brandon-victor-dixon-jesus-christ-superstar

Dixon

In the showier role as Judas, Dixon left it all on the field (sometimes to the detriment of diction), offering a portrayal rife with conflict and fear: love for a friend versus uncertainty that Jesus’ chosen path made any damn sense at all, layered with just enough resentment and jealousy to make it utterly believable. His final number, performing the show’s title song, was a barnstormer, replete with costuming that made Dixon look like a glittering disco ball.

Alice Cooper preened and strutted appropriately as King Herod whose one song (literally “King Herod’s Song”) is basically a toxic vaudevillian turn, leeringly challenging Jesus to provide evidence of any miraculous abilities at all. Cooper didn’t have to do much other than just be Cooper whose decrepit looks overlaid with his signature stage makeup and hair made for a compellingly repulsive portrayal. With Herod’s song and the subsequent “Trial before Pilate” (British stage vet Ben Daniels made for a kinky, mustache-twirling prefect … still not sure what I thought of him but I couldn’t look away), the die is cast for Jesus and the institutional conspiracy to cut short Christ’s anarchic message of love and inclusion and acceptance entered its final stage.

That was the aspect of this production that spoke to me the most, perhaps because of this ugly current milieu in which we live. Take, for instance, those brave, big-hearted Parkland kids who are pilloried by the falsely fair-and-balanced prophets of “freedom” every time they speak their truth. This production did SUCH an effective job demonizing the forces working against Jesus, did SUCH an effective job depicting the ugly mobs calling for his crucifixion, did SUCH an effective job revealing the insidious intersection of greed and power-mongering that it sent chills down my spine. I was less interested in the show as reflection of faith as I was in its revelatory “more things change, the more they stay the same” positioning.

I kept wondering how Fox News, who cozies up to such a feverishly Evangelical base, would find a way to deride this production which carries in its heart a pretty arch critique of the very demagoguery that is Fox’s stock-in-trade these days. I’m still waiting. Maybe they’ll just counter with a live production of Grease 2.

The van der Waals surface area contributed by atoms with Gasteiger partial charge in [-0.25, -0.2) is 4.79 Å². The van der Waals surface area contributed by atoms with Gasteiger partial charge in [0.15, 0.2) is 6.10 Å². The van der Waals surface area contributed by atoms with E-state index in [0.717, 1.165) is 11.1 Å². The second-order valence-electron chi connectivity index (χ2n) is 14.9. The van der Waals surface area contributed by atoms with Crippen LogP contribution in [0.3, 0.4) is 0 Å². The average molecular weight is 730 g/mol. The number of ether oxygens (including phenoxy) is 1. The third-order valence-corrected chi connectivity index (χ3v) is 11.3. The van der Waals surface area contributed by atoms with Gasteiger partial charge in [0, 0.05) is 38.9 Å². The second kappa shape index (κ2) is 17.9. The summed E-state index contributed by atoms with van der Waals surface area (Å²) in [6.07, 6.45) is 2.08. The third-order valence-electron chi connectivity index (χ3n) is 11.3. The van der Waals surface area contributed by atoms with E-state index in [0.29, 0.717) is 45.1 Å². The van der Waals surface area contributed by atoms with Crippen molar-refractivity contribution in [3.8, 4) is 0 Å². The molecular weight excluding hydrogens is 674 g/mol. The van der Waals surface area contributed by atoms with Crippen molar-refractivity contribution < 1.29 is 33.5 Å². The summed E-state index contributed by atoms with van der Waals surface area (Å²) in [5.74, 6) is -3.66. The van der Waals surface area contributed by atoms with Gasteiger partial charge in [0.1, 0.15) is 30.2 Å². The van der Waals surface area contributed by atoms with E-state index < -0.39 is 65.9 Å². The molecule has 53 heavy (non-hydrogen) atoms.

John Legend was a bit of a cipher as Jesus, which accidently (or intentionally?) aided this direction. His voice all Nat King Cole creamy smooth was an interesting juxtaposition to the jagged rock orchestration surrounding it, but his acting range just doesn’t exist. He can’t help but exude kindness, but otherwise his facial expressions seemed limited to surprised, placid, and worried … with barely any distinction between those. It didn’t much matter. The machinery of Webber’s music, coupled with the sharp overall POV of the production, formed an unstoppable steamroller with Legend along for the ride. When Legend as Jesus finally disappears into the great beyond (with a floating cross effect that was gobsmacking in a “how did they do that?!” way), we are left with the uncertainty of living in a world that punishes kindness and rewards cruelty.

jesus-christ-superstar

I am no theologian by any stretch, but I read some online comments where people unfamiliar with the musical wondered why it didn’t continue on through the “resurrection.” I think the fact that it does not address that part of the tale imbues Jesus Christ Superstar with a greater universalism.

We leave the piece with as much doubt as we entered. We are given no easy answers. Is Judas’ agnosticism valid? Why do we live in such a world where compassion is rewarded with utter rejection and abject fear? Why is love seen as weakness? Why are the biggest pronouncers of their faith often the worst hypocrites?